By Mariam Mokhtar

On October 12, the state government was alarmed by the report of 615 cases of teenage students becoming pregnant in 2015. The State Health Committee chairman, Dr Mah Hang Soon claimed that these pregnancies represented 78 per cent of the 787 cases recorded at government clinics. He said that stern action would be taken to address the situation.

Records showed that 411 teenagers, who were married, had become pregnant whilst still at school. Another 204 teenagers became pregnant and decided to continue their schooling, but did not want to get married.

Although 120 of the pregnant teenagers decided that they would marry, they also opted to stop going to school. Finally, 52 pregnant teenage girls simply stopped schooling altogether, despite not marrying.

When the State Health Committee decided that the teen pregnancy issue had to be addressed, they did not explain the action they would take.

Will they conduct a media blitz and advise teenagers to practise safe sex? This move may attract criticism from the conservative elements in our society and from many parents.

Will the committee make the morning-after-contraceptive pill, easily available, at pharmacies? This pill stops girls from getting pregnant, provided they take it within 24 hours of having sex.

Will the committee request the Ministry of Education to implement sex education in schools?

The people who want sex education to be taught in schools, face a major problem because many teachers have already intimated that they are reluctant to teach the subject, for a variety of reasons.

Some say that it is because of their religious faith. Others feel awkward and inadequate answering questions from teenagers, whose knowledge of sex, probably gleaned from the internet, is greater than theirs. A few feel that they may be under attack from parents who feel that their children are being taught how to have sex.

So, what are the measures which the State Health committee will adopt to tackle this problem?

Dr Mah said that the data came from government clinics; however, it is possible that some pregnant teenagers may have gone to private clinics. There will be an unknown number of pregnant teenagers who would not have sought any treatment from either government or the private clinic, and would have opted to seek assistance from traditional healers.

So, what is the true overall figure for the number of teenage pregnancies amongst students at school? Is it much higher than the figure reported?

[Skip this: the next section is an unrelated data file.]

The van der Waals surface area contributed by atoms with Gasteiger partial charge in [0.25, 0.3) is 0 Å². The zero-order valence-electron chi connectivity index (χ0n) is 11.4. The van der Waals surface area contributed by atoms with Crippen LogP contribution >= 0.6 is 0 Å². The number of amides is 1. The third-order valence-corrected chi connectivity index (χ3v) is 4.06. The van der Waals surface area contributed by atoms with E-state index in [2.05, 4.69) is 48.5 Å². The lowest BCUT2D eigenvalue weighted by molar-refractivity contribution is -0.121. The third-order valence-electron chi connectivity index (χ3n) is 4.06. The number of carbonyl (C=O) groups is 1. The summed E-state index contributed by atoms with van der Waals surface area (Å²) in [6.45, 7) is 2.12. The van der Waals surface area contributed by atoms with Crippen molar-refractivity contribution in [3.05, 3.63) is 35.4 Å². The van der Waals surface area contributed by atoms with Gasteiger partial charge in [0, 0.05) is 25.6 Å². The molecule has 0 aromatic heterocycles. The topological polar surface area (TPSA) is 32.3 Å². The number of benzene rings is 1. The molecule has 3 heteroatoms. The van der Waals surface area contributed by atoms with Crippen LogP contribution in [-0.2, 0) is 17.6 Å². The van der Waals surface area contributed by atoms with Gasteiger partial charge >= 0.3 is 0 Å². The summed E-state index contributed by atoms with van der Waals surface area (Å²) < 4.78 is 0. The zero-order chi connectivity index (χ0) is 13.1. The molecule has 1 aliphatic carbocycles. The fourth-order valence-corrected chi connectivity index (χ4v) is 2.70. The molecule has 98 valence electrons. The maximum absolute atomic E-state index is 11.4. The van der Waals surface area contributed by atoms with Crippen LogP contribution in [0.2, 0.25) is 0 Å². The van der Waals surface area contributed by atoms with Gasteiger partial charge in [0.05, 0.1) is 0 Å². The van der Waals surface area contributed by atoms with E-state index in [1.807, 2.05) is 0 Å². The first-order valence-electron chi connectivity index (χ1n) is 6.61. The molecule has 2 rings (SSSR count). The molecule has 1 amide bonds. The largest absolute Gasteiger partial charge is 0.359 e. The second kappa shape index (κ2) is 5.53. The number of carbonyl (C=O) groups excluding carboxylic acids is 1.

The records must have revealed the ages of the teenager. Are they mostly in the early or late teens? Did the clinics find out how and why the unmarried girls were impregnated? Was the sex consensual? Had they been raped? Were they aware of what their male partners were doing to them?

The report said that 615 cases of students becoming pregnant had been reported. The incidence of teenage pregnancies, whilst at school, is not a new phenomenon. Was the committee alarmed because the figure of 615 represents a large increase? What was the number of teenage pregnancies last year? What was it over the past decade? What is the trend? If there were any dips or peaks in the statistics, could the committee find a cause for the phenomenon?

Did the report state whether the pregnant teenagers came from urban or rural schools? Broken down further, were they from national schools, religious schools, boarding schools or vernacular schools?

It would be interesting to know the races of the 787 pregnant teenagers.

The population census for 2000 showed that out of the 11,400 children who were married and below 15 years old, 6800 were girls. This group comprised of 2450 (36%) Muslims and 4350 non-Muslims. In this latter group, there were 1550 (22.8%) Bumiputeras, 1600 (23.2%) Chinese, 600 (9%) Indians, and 600 (9%) children of other races.

Malaysia’s syariah court goes against the civil court ruling. Under Section 376 of the Penal Code, sex with a minor is statutory rape. This means that sexual intercourse with a girl under the age of 16 is a crime, with or without her consent.

A 16-year-old Muslim teenager can marry, with the consent of the syariah court. Exemptions are allowed for girls below 16. The permission to marry can be obtained from the Chief Minister or Menteri Besar. Why would normal, responsible parents allow the state to make decisions about their child?

A teenage girl who becomes pregnant and drops out of school, is denied an education and she will have neither social nor technical skills. She is tied to children, poverty and pain, during and after her marriage.

For this reason, the need for sex education, in our schools, for both boys and girls is all the more pressing. The ulama and conservative parents should understand that sex education is not a licence for free sex. Sex education will teach teenagers about their responsibilities and about forming healthy relationships.